March 6, 2009

A new U.S. Food and Drug Administration rule could impact the disposal of dead farm animals. The rule, scheduled to go into effect in April, would prevent the use of brains and spinal cords of older cattle for animal food. The new rule covers all cows 30 months and older and is aimed at preventing the spread of bovine spongiform encephalopathy, commonly known as mad cow disease.

Many Kentucky farmers and counties depend on professional hauling companies to remove carcasses and deliver them to rendering facilities. Some of these companies may choose to discontinue their enterprise due to this new restriction.

With the decision by at least one hauler to suspend services, at least temporarily, the University of Kentucky Livestock Disease Diagnostic Center has been receiving calls regarding disposal. But that is not a part of the center's mission.

"LDDC is primarily a diagnostic laboratory, not a statewide carcass disposal facility," said Craig Carter, director. "Our mission is disease surveillance and diagnosis."

Kentucky has nearly 3 million cattle, swine and sheep, and death losses are an unfortunate but real part of animal agriculture. Their proper disposal is critical to safeguarding water supplies and reducing the spread of disease. Robert C. Stout, state veterinarian, said his office gets more complaints about animal carcasses than on any other subject.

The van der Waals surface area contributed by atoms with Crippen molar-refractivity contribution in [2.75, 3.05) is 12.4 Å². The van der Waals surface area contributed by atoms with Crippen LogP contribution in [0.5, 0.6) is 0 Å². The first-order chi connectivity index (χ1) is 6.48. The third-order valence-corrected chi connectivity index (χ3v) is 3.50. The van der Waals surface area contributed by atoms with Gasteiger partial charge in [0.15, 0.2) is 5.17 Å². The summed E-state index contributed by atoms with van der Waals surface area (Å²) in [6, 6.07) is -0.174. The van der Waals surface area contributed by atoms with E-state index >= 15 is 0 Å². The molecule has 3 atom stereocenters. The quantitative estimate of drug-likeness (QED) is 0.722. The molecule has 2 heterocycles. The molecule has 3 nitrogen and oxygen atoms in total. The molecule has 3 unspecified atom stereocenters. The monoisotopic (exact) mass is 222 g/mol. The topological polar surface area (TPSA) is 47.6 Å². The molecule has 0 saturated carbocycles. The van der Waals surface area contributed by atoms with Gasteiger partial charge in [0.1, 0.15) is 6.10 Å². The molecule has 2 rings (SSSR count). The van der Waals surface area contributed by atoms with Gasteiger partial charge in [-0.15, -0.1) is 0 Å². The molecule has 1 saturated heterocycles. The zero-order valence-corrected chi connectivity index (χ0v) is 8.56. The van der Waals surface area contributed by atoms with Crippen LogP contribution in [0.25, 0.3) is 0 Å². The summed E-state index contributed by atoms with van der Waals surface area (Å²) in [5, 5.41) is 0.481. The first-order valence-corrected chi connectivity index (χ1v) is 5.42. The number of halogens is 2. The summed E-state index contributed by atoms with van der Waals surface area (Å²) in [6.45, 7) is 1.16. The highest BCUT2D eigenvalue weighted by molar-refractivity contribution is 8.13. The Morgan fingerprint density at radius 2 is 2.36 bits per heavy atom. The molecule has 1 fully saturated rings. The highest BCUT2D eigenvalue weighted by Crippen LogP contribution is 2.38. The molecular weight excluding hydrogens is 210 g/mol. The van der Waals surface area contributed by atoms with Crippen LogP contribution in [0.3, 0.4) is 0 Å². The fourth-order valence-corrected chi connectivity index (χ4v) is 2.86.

"The enhanced feed ban rule will have a tremendous impact, not only on animal agriculture but also on public health and the environment," Stout said. "Farmers must have a means of disposing of dead animals that is readily accessible and affordable."

While this new rule could make disposal more challenging and costly, farmers should not forget there are laws in place establishing proper disposal practices.

State law requires farmers to dispose of dead animals through an approved method within 48 hours of death. These methods include incineration, boiling or steaming, burying, removal by a licensed rendering establishment, disposition in a contained landfill or composting. These methods are outlined in the Kentucky Agriculture Water Quality Act under Livestock Best Management Practice No. 15. Improper dumping of an animal carcass in a stream, sinkhole or field is unlawful, said Amanda Gumbert, UK extension water quality liaison.

UK College of Agriculture environmental specialists and engineers can assist farmers with information on developing and implementing agricultural water quality plans, on-farm composting facilities and other aspects of complying with dead animal disposal laws. UK publication, ID-67, On-farm Disposal of Animal Mortalities, is available through the local office of the UK Cooperative Extension Service. This publication is a good starting point for farmers in learning the rules.

Farmers should also contact their local county government or conservation district for more information on available sources of proper carcass disposal in their area or contact the state veterinarian's office at 502-564-3956 for more information on proper disposal practices.

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